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Unemployment Hits Home for Many in Riverwest

by Jeremy Berg / photograph by Vince Bushell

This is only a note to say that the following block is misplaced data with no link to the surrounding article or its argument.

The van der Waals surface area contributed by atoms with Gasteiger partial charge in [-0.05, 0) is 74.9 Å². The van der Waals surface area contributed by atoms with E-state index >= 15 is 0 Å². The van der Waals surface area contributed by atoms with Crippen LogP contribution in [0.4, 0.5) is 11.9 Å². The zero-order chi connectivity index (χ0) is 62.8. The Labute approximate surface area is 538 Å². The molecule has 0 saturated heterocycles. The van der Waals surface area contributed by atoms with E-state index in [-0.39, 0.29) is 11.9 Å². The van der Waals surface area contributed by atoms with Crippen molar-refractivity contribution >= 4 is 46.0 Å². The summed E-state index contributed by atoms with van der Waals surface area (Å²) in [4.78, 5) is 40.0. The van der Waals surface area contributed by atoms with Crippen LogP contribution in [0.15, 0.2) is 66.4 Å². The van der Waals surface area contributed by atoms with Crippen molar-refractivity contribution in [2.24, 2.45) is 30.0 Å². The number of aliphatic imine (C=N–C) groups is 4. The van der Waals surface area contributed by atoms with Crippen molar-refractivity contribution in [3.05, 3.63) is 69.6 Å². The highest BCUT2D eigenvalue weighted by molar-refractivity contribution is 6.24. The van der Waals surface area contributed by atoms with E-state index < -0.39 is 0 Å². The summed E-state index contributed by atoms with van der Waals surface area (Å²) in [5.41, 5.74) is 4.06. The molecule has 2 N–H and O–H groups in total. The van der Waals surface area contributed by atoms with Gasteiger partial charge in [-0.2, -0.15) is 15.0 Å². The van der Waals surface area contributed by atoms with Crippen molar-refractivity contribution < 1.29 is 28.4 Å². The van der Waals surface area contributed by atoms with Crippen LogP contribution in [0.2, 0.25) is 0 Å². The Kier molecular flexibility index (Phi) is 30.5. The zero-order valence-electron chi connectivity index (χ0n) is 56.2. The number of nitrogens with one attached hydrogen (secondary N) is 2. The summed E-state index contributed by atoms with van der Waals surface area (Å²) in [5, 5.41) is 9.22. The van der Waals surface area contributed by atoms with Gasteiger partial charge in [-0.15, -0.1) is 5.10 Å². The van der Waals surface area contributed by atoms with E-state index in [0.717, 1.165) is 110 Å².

Unemployment is often discussed this way, in numbers. Any discussion seems bound to incorporate percentages, projections, and directions. Up, down, less, more. Rows and rows of statistics sit in front of anyone who decides to research the matter. Take a step away from the black and white of facts and figures and you’ll find that such abstract concepts melt into another day with nowhere to go in the morning, and another week without a paycheck. Weil Street resident Becky Hollman has been unemployed since May 24. While the financial industry, where she worked as a loan officer, has been experiencing an upswing of sorts — a bad economy means low interest rates, which spells opportunity for the mortgage industry — she doesn’t want to apply for a position in any of the “quirky” mortgage start-ups which, like the Silicon Valley start-ups of a decade ago, may not outlast the bubble. She is seeking a more stable future. A stable future is, of course, dependent on various forces, some known, some unknown at this moment. A stable present is another matter. After being unemployed for five months, mine finally arrived at the beginning of June. Barring something on the level of the Great Depression, the downtown branch of Kinko’s is going to need a courier for some time to come. But for those still unemployed, finding paid work can be an elusive task. So concentrating on other kinds of work can be a good outlet. A few of the volunteers at the Riverwest Co-op are unemployed, as are my fellow regulars (some of whom I’m sure I’d still recognize) at the computers of the East branch of the Milwaukee Public Library. Hollman says her garden has never been better. But there is always the knowledge that you are unemployed, and that the situation cannot last. I was not trained as a Kinko’s courier, and like many people I’m not doing what I want to, or even close to it, for a living. But an income is a good thing to have, and an in-between job is all right, as long as you keep it in-between. Hollman is currently drawing unemployment insurance, and her husband has a job. Thus, though “if worst came to worst, I’d take whatever came along,” she is wary of taking a position outside of the financial industry. “If you look outside what you’re doing, then later on…you have to explain that lapse.” This is true, but perhaps companies might be a little more understanding these days. A look at the number of initial claims for unemployment insurance in Wisconsin from the week ending May 24 to the week ending June 28 shows a number that goes up and down a little, but never drops below 10,000, and, with two exceptions, always represents an increase over that number for the previous year. Other Midwestern states have a similar pattern. Jeremiah Meyer’s experience reflects the statistics. Meyer, who has ten years’ experience in food service, mostly as a waiter, says that the last two years have been “really bad” for trying to find jobs. He has been searching for work since being let go at the end of May – officially for being “too fast” – not long after being told he was doing a good job, and actually, he says, for personality conflicts. Though he hears about service jobs from friends, they have proved elusive — even if he responds within hours, someone usually has the job first. He is ineligible for unemployment, and lives on odd jobs while staying with friends. Meyer is not overly upset about his situation, waxing philosophical. “The universe pushes you where you really want to go,” he says of plans to travel, probably to Maine for some work in blueberry picking season. He would like to someday own a house and open a recording studio in Riverwest, but is willing to let these things come in time. “I think there’s an obsession with having to get a great job. . .but that’s someone else’s dream. . .I like to work a lot, but for my own dreams.” Hollman shares his thinking. “That’s one of the quandaries you get into. You’re finally free from this thing you don’t really want.” Unfortunately, she does not have Meyer’s freedom of movement. She is married with a child, and the halving of income can cause stress and tension. Therefore, while she has used her free time for volunteering and other pursuits, she also devotes a great deal of time to job searches. “It’s been like a full time job, looking for a job.” Indeed it is. It is also an extremely frustrating job these days. Mixed in with the time I had to work on hobbies and have a leisurely second cup of coffee are a ballooning credit card statement, a half-inch thick folder of applications, and memories of thinking “well I was wrong about this month, but surely I’ll have work by April…” We are in a rough period for finding work, regardless of experience and the type or lack of college degree. The Jobs and Growth Act of 2003 was recently signed into law, and while it is too soon to see any effect, the fact that it mostly provides for tax relief on capital gains, dividends, and small businesses makes it unlikely to help people like Hollman and Meyer. There is no easy way out of a period of unemployment. For most people, it means applying and checking out any lead that comes along. Until then, there’s downtime. As a friend once told me, it’s impossible to spend every minute of the day looking for work, or even every day of the week. What’s left is to fill in the time doing things you’ve been meaning to do, or just wanting to do, and working toward the next place in life. Riverwest Currents – Volume 2 – Issue 8 – August 2003